For Children

Jai Glazer

Space Race

7th & 8th Grade Prose Winner

"I am sure of this: at noon on May 15 [1960] a group of Red Army cadets were unanimously positive that the rocket was manned. That pravda [truth] did not change until later that afternoon." – Robert Heinlein

March 5, 1953.

It was a spring day in Moscow. It was one of the warmer days Russia would experience that season. Not that Russia was ever warm in March. Moscow still had the uniquely biting, frigid wind that seems to be only found in this country.

Everyone was outside. Kids were playing, taking advantage of the lukewarm temperature they so rarely experienced. Little did everyone know that they were at the end of an era.

Josef Stalin lay inside the Kremlin. With his last ounce of strength, he scribbled out a letter, addressed it, and died. Although one era had just ended, by writing this letter Stalin had brought humanity to the dawn of a new one.

March 28, 1958.

A new leader had taken power. Although two leaders had already presided since Stalin, neither had received this letter. Stalin had addressed it to Nikita Khrushchev, anticipating that he would be Premier one day. Khrushchev now sat with the letter in his
hands and began to read.

Dear Nikita,

The man who gave you this letter had instructions to burn it, in case you died or never became Premier. Since you are reading it, the instruction is no longer necessary. I knew you had the potential to gain power and I feel you will be a good leader of the revolution. But there is one thing you must know. We have begun developing our manned space program. We call it Vostok. Its first goal is to send a man to space by 1960. Its second goal is to send a man to the moon. Whenever you read this and whatever has happened since its writing, Nikita—don’t let Vostok fail.


Khrushchev sat back, amazed and terrified at the same time.

May 16, 1960

The launch had failed again. This time the Vostok ship had made it out of the atmosphere, but then floated off into deep space. The cosmonaut in the ship would die and never be remembered for the attempt. Khrushchev wondered about his parents. Did he have children? The Soviet Premier could not know that several more launches would fail in the coming year and kill several more cosmonauts. And the Soviet Union could not be seen to fail. With each disaster, the close circle of knowledge drew tighter, the looselipped were sent to Siberia, and the race to space went on.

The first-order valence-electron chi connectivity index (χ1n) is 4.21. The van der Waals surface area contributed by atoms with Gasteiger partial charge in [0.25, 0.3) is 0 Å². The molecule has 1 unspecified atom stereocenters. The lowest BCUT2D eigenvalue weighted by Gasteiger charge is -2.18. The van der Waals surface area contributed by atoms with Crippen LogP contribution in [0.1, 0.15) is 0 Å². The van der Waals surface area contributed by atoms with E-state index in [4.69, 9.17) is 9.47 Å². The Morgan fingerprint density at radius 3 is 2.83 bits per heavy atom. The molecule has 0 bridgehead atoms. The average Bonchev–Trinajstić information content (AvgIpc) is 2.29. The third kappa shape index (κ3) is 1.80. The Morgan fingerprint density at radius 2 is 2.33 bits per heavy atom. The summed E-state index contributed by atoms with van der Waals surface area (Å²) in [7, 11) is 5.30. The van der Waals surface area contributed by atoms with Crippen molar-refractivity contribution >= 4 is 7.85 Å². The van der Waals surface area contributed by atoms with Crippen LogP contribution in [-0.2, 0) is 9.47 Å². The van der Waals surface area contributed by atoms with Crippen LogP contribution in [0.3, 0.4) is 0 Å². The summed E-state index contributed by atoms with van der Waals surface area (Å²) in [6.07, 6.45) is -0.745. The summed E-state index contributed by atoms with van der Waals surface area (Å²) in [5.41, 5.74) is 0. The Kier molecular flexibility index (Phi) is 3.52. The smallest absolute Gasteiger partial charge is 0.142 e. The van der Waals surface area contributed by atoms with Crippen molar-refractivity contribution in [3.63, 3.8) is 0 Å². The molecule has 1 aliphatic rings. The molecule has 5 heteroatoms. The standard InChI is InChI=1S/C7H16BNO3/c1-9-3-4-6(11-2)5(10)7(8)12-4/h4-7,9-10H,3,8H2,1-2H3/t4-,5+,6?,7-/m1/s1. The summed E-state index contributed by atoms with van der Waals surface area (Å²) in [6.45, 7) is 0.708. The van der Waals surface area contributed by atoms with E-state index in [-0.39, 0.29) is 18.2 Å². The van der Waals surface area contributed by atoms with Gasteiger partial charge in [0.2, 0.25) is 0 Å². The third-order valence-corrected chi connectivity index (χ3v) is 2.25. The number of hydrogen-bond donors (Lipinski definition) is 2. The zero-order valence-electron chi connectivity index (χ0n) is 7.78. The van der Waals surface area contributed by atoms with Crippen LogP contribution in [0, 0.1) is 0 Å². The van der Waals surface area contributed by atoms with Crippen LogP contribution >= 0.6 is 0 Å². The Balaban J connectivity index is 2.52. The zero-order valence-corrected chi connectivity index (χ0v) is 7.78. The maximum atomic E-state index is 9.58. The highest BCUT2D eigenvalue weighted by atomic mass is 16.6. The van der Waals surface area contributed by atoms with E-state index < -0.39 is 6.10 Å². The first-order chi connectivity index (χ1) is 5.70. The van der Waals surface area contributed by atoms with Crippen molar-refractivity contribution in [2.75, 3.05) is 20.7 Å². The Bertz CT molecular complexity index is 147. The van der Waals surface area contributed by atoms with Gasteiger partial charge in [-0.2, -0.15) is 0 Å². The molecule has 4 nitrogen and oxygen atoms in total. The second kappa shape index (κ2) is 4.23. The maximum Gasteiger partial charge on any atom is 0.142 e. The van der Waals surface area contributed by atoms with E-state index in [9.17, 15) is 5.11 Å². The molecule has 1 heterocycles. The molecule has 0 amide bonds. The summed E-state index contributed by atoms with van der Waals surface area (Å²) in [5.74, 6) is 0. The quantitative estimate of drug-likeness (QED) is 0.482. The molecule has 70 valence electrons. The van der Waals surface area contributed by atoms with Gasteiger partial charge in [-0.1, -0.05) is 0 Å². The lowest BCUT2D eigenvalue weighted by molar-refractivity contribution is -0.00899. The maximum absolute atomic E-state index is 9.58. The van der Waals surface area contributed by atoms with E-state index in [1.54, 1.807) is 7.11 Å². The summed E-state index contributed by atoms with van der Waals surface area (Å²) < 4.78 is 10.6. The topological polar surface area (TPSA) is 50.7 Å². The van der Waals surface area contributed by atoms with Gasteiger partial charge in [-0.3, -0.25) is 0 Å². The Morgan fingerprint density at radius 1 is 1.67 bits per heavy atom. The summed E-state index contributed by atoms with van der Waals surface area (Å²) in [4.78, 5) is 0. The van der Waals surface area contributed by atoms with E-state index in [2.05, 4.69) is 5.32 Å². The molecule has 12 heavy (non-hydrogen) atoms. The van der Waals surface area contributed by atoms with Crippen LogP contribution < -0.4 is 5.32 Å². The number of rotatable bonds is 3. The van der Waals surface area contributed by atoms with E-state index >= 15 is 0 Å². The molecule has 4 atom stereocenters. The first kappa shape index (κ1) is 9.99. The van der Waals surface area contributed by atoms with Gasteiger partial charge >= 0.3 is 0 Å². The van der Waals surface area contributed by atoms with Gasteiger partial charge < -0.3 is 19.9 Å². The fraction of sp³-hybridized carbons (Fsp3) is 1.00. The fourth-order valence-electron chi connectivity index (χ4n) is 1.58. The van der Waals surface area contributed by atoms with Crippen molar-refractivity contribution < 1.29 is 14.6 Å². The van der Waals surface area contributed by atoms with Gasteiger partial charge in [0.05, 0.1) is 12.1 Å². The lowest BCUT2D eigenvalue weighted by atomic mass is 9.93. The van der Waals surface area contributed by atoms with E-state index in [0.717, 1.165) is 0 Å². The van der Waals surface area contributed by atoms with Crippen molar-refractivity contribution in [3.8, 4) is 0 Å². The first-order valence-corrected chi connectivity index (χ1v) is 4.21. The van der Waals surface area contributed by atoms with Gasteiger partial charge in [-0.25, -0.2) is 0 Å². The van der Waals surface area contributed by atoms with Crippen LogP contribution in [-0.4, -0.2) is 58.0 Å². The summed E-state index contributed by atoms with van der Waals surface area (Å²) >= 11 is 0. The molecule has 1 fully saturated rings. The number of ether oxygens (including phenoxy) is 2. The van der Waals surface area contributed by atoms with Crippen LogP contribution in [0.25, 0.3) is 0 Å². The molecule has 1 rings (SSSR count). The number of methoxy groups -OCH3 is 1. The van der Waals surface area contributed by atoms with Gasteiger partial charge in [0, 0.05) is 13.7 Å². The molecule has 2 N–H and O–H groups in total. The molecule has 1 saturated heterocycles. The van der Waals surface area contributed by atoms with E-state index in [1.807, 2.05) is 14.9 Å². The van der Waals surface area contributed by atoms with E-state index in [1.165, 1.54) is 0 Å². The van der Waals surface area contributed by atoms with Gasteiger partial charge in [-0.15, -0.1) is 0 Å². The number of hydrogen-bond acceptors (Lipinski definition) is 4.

April 11, 1961

One day before Gagarin’s attempt at earth orbit. Nikita Khrushchev sat in his office, worrying constantly. The cosmonauts were carefully kept from each other, but Khrushchev could not send a man into the abyss without knowing the truth. So each one learned the truth before his actual launch. Today was Gagarin’s turn to hear of the lost comrades and how they had died.

April 12, 1961

As his rocket blasted into the air, Yuri Gagarin swore mightily, again. He had not signed up to die. Even if he succeeded in his mission, Khrushchev had threatened him with a hideous end, if he ever told anyone about the other cosmonauts. Gagarin was experiencing one of the most beautiful and eye opening things that anyone could ever do, but he could only think about other men who had died trying to serve the Soviet Union and become national heroes.

April 13, 1961

The news was out. Citizens of the world had heard that Yuri Gagarin had become the first man to enter space. Khrushchev and Gagarin sat in the same chairs for the second time in three days. But despite the familiarity, one crucial factor had changed: the power balance in the room. This time, Gagarin could unveil to the world that Russia had sent three other cosmonauts into space to die and nearly killed a fourth. Gagarin had the power now.

July 26, 1961

Yuri Gagarin’s Diary